Almost every day in my clinic I have a patient who complains of ball of foot pain. This is particularly true in the spring and summer with an increase in activities such as walking and hiking. It's also not unusual for a patient to increase their activities to get in shape or lose weight after a long period of not exercising.
Most often ball of foot pain will be in one specific area but sometimes a patient will feel it across the entire ball of their foot. The location will depend on what's causing the pain to begin with.
The following conditions bring on ball of foot pain, however, many of these conditions can have similar causes and are made worse by the same things.
Neuroma (a common ball of foot pain condition)
A neuroma (or Morton's Neuroma) is an inflamed nerve that runs between your 3rd and 4th toes on one or both feet. The inflammation causes a thickening of the tissues around the nerve. Early stage neuromas often feel like a bunched up sock under your toes and are intermittent. In later stages the symptoms are more constant and described as tingling, numbness, burning, or shooting pain.
People most predisposed to neuromas are those who:
- wear pointy or high heeled shoes
- have an abnormal foot structure such as bunions, hammertoes, and flat feet
- have had foot trauma such as dropping a heavy object on their foot
- run or participate in a high intensity sport
Capsulitis is inflammation of the ligament under the bottom of your foot. The pain can have an aching quality to it or can be sharp at times. These conditions are aggravated by walking barefoot, wearing high heels, or after prolonged activity.
People most predisposed to capsulitis are those who:
- have abnormal foot mechanics causing the ball of the foot beneath the second toe joint to take on more of the weight bearing; the second toe is often longer than the big toe
- have a severe bunion deformity
- have an arch that is structurally unstable
- have tight calf muscles
Perhaps you're feeling the pain primarily in your big toe, particularly when you walk or run. Very likely you have hallux rigidus also known at big stiff toe.
People most predisposed to hallux rigidus are those who:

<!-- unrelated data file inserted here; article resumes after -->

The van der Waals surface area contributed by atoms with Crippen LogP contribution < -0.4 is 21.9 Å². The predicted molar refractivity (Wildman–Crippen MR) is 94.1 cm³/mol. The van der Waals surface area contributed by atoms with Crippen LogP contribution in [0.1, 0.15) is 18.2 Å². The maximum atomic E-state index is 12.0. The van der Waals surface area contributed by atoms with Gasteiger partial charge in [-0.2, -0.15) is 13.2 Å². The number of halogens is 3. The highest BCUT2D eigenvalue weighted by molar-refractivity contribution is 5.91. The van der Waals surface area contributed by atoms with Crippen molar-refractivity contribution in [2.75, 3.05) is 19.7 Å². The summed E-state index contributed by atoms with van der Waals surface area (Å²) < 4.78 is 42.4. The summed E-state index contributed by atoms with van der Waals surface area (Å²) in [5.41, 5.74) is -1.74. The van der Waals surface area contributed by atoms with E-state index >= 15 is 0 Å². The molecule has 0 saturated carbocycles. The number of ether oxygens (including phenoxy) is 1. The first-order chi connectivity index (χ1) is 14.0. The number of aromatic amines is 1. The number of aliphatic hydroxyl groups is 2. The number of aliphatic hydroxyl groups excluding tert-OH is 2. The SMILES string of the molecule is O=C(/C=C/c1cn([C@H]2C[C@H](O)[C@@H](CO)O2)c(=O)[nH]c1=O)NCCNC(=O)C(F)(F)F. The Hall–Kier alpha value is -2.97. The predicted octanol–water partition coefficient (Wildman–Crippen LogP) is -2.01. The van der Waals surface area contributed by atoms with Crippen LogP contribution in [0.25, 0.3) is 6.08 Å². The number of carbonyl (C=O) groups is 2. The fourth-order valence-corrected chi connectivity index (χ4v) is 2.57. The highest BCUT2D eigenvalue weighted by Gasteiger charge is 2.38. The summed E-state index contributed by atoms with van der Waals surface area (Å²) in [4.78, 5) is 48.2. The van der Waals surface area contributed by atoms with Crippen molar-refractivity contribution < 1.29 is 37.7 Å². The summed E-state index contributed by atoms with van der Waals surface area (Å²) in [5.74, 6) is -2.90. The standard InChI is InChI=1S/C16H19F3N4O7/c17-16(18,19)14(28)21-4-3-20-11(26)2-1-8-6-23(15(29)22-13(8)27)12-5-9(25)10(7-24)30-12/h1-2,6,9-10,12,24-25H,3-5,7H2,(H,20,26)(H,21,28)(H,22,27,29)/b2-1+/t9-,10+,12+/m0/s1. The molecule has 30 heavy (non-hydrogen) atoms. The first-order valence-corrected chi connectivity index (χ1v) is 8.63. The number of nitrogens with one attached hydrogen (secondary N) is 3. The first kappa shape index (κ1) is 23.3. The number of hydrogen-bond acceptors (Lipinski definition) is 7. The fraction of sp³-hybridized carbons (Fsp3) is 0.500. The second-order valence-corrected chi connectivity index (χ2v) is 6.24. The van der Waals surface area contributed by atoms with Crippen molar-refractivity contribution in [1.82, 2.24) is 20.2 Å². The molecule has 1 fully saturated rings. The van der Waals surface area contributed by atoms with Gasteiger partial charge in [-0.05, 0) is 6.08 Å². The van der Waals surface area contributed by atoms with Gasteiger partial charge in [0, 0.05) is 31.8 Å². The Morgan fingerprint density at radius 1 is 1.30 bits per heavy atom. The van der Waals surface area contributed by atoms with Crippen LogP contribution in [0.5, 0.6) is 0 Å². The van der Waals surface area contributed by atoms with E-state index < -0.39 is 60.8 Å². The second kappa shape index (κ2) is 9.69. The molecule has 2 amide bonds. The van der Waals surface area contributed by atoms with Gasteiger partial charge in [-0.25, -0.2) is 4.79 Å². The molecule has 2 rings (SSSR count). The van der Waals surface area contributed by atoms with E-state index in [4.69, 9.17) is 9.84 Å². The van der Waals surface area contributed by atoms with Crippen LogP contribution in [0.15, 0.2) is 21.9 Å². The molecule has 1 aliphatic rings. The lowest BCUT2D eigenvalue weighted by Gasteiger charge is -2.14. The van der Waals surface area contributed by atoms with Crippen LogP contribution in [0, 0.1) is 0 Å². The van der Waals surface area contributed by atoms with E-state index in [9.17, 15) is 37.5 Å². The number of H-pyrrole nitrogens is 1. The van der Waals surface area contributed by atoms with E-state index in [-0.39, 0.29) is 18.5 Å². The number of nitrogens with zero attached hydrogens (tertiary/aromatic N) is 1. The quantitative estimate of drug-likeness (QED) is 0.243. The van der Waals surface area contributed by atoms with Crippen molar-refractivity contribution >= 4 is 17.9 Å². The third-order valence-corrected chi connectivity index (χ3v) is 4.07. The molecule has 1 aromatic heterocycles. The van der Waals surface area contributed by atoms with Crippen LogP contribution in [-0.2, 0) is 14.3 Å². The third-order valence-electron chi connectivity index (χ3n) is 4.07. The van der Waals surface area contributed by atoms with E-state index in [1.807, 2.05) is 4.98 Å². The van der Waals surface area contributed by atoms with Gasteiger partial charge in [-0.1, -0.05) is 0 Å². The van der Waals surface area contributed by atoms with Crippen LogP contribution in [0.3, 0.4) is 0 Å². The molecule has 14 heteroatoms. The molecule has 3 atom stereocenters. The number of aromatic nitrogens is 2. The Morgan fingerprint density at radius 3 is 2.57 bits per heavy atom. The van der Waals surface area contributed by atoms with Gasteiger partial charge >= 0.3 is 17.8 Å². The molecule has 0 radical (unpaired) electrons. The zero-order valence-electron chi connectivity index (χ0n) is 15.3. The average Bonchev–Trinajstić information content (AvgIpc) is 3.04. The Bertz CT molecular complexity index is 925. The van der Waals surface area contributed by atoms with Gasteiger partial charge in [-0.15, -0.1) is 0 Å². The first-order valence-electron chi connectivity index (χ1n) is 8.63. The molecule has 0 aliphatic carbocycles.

- have faulty foot mechanics such as flat feet
- have structural abnormalities that can cause osteoarthritis of the big toe
- an overuse injury or a stubbed toe
Turf toe is a condition that results from hyperextension of the big toe joint as the heel is raised off the ground. An external force is placed on the big toe, and the soft tissue structures that support the big toe on the top are torn or ruptured. Symptoms include pain, tenderness, and swelling of the toe joint. Turf toe can result in hallux rigidus.
People most predisposed to turf toe are those who participate in team sports such as soccer and football. Football kickers are particularly at risk.
Ball of Foot Pain or Metatarsalgia
Pain in the ball of the foot that occurs on one or more bones is called metatarsalgia. It can be specific such as the pain felt with a neuroma between the 3rd and 4th toes or can involve the entire ball of the foot. It can be experienced as sharp, aching, or burning and feels worse when standing, walking, or running.
People most predisposed to metatarsalgia are those who:
- have a high-arched foot or a foot with very long metatarsal bone
- participate in high impact sports
- wear improper shoes such high heel or rigid soled work boots
- have had a foot injury - from sports, a car accident, or repeated stress
- work on hard surfaces (cement or tile floors)
- are overweight
Summer is a time for outdoor fun. Don’t stand for foot pain. It is not normal and the faster you get it evaluated and treated, the faster you will be able to return to enjoy your spring and summer activities.